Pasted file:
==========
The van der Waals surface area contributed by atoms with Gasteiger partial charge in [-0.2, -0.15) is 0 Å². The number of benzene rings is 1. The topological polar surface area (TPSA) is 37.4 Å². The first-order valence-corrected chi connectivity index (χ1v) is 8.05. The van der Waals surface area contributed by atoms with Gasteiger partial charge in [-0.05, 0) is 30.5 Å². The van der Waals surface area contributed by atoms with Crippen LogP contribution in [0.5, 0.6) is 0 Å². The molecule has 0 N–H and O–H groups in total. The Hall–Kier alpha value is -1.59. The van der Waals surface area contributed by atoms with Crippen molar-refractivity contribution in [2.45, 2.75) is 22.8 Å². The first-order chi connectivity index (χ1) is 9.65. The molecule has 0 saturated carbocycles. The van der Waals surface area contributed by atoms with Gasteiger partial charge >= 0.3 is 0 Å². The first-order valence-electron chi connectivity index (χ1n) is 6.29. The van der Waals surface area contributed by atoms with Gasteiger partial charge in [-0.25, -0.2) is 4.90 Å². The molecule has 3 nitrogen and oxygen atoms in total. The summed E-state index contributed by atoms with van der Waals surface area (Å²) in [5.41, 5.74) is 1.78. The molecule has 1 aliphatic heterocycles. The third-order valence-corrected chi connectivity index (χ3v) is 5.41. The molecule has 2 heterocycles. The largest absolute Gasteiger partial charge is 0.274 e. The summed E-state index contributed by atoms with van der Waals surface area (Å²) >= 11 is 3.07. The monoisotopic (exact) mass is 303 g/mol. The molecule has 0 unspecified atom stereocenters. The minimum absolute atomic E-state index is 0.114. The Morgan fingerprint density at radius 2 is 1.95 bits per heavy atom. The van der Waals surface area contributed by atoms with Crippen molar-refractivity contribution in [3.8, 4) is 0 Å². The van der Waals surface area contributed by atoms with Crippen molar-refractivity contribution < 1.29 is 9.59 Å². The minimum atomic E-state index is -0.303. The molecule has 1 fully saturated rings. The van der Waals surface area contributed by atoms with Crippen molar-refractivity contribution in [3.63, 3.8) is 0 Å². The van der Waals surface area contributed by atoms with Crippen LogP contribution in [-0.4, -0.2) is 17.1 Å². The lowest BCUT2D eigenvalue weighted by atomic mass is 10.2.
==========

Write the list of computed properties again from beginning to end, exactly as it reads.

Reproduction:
The van der Waals surface area contributed by atoms with Gasteiger partial charge in [-0.2, -0.15) is 0 Å². The number of benzene rings is 1. The topological polar surface area (TPSA) is 37.4 Å². The first-order valence-corrected chi connectivity index (χ1v) is 8.05. The van der Waals surface area contributed by atoms with Gasteiger partial charge in [-0.05, 0) is 30.5 Å². The van der Waals surface area contributed by atoms with Crippen LogP contribution in [0.5, 0.6) is 0 Å². The molecule has 0 N–H and O–H groups in total. The Hall–Kier alpha value is -1.59. The van der Waals surface area contributed by atoms with Crippen molar-refractivity contribution in [2.45, 2.75) is 22.8 Å². The first-order chi connectivity index (χ1) is 9.65. The molecule has 0 saturated carbocycles. The van der Waals surface area contributed by atoms with Gasteiger partial charge >= 0.3 is 0 Å². The first-order valence-electron chi connectivity index (χ1n) is 6.29. The van der Waals surface area contributed by atoms with Gasteiger partial charge in [-0.25, -0.2) is 4.90 Å². The molecule has 3 nitrogen and oxygen atoms in total. The summed E-state index contributed by atoms with van der Waals surface area (Å²) in [5.41, 5.74) is 1.78. The molecule has 1 aliphatic heterocycles. The third-order valence-corrected chi connectivity index (χ3v) is 5.41. The molecule has 2 heterocycles. The largest absolute Gasteiger partial charge is 0.274 e. The summed E-state index contributed by atoms with van der Waals surface area (Å²) >= 11 is 3.07. The monoisotopic (exact) mass is 303 g/mol. The molecule has 0 unspecified atom stereocenters. The minimum absolute atomic E-state index is 0.114. The Morgan fingerprint density at radius 2 is 1.95 bits per heavy atom. The van der Waals surface area contributed by atoms with Crippen molar-refractivity contribution in [3.8, 4) is 0 Å². The van der Waals surface area contributed by atoms with Crippen molar-refractivity contribution < 1.29 is 9.59 Å². The minimum atomic E-state index is -0.303. The molecule has 1 fully saturated rings. The van der Waals surface area contributed by atoms with Crippen molar-refractivity contribution in [3.63, 3.8) is 0 Å². The van der Waals surface area contributed by atoms with Crippen LogP contribution in [-0.4, -0.2) is 17.1 Å². The lowest BCUT2D eigenvalue weighted by atomic mass is 10.2.